As a coach, Chip Kelly often surprises people with his player picks. At Oregon, he recruited hidden gems like Dion Jordan by focusing on athletic players, often finding or even creating new positions that fit their abilities. Just when you think you know what he wants -- say, mobile quarterbacks -- he'll draft Matt Barkley and turn a totem pole like Nick Foles into a Pro Bowl, Hall of Fame QB.
There are patterns, though. We know he likes size and athletic ability. Open minded players with good attitudes who are eager to learn and adapt. Selfless leaders. Gym rats and video junkies. Blue collar, understated, team-oriented guys. Guys who have either performed at a high level, like lesser known players on elite teams, or those who show enormous raw potential that may remain untapped. And Chip has tremendous respect for the U.S. military, as he showed recently when he quietly made deceased Navy freshman Will McKamey an honorary Eagle.
You couldn't make up a fictional prospect who embodies all of these traits better than Alejandro Villanueva, an obscure 6'9, 277 lb DE that the . In terms of character, he's the anti-DeSean. Villanueva is not just an army veteran, he's a paratrooper and special forces hero who won the Bronze Star in Afghanistan. I think it's a pretty safe bet that he'll be a positive force in the locker room. just signed
Will McKamey named honorary member of the Eagles
Eagles head coach Chip Kelly named the late William McKamey as as honorary member of the team.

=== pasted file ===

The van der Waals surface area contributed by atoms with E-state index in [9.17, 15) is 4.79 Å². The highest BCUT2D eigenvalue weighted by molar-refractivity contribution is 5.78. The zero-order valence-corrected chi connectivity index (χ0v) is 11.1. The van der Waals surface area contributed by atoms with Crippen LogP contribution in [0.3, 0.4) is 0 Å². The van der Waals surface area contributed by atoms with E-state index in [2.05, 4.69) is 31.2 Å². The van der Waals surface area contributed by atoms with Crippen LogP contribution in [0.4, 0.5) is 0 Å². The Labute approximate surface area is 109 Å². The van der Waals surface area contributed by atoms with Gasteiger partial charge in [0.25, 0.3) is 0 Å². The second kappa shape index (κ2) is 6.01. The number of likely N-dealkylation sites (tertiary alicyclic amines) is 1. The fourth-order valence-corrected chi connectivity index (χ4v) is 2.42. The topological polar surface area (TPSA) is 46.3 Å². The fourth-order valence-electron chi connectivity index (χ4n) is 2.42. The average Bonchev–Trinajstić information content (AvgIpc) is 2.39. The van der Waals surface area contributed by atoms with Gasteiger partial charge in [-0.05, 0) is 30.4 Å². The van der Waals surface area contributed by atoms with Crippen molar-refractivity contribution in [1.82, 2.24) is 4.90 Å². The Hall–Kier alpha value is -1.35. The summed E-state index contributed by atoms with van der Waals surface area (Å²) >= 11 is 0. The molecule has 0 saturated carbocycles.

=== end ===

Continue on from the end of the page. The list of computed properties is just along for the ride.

Kelly's love of the military in general, and Special Forces in particular, is not simple patriotism. Chip sees the Special Forces as the ideal model for his football team, a successful culture of elite performance built on hard work, fitness, sacrifice, humility and relentless practice. These are teams that recruit warriors of the same age, size and skills as NFL players for a much more important game. That's why he hired Navy Seal trainer Shaun Huls as his Sports Science Coordinator. Football players want to win, sure. But the Special Forces have perfected a regimen of training and mental preparation honed by Occam's sharpest razor: if it doesn't work, they die. Why wouldn't you try all of their methods?
Villanueva grew up on military bases in Europe, playing rugby in Spain and only two years of high school football -- in Belgium. At Army he started as a defensive lineman, switched to offensive tackle his junior year, then played wide receiver (not tight end!) as a senior, leading the team in touchdowns, receptions and yardage on a run-heavy squad. (Apparently, they didn't want to be mocked as "the Air Force.")
It will be tough for him to make the Eagles' roster. Villanueva admits to being out of football shape when he showed up for his regional combine. He hasn't played organized football since 2009, though pickup games on the Helicopter Landing Zone at Zare, Afghanistan had their own kind of challenge. "You play on the rocks and the gravel, and you fall and you can get injured pretty badly. Sometimes there would be shooting while we were playing, and we'd have to get down on the ground and whatnot," he told Albert Breer.
For this year, his best shot is probably the practice squad or special teams, where his experience on both OL and DL would be perfect for a punt kicking lineup. (He might have some potential for blocking kicks, too.)
For the long run, though, consider his similarity to Dion Jordan. That 6'6", 260-lb DE started out as a tight end -- ranked 10th in the nation coming out of high school by Scout.com -- but Oregon was able to recruit him because a "serious off-field injury" ended his senior year after six games, obscuring his raw ability.
Jordan really came into his own after Chip moved him to defensive end, and he ended up as the #3 overall draft pick last year. But Chip was happy to keep all of his offensive abilities in the toolbox. Jordan scored at least four times on 2-point conversions for Oregon, running it in against Kansas State in the 2013 Fiesta Bowl, and catching a pass from punter Jackson Rice against Arkansas State in 2012.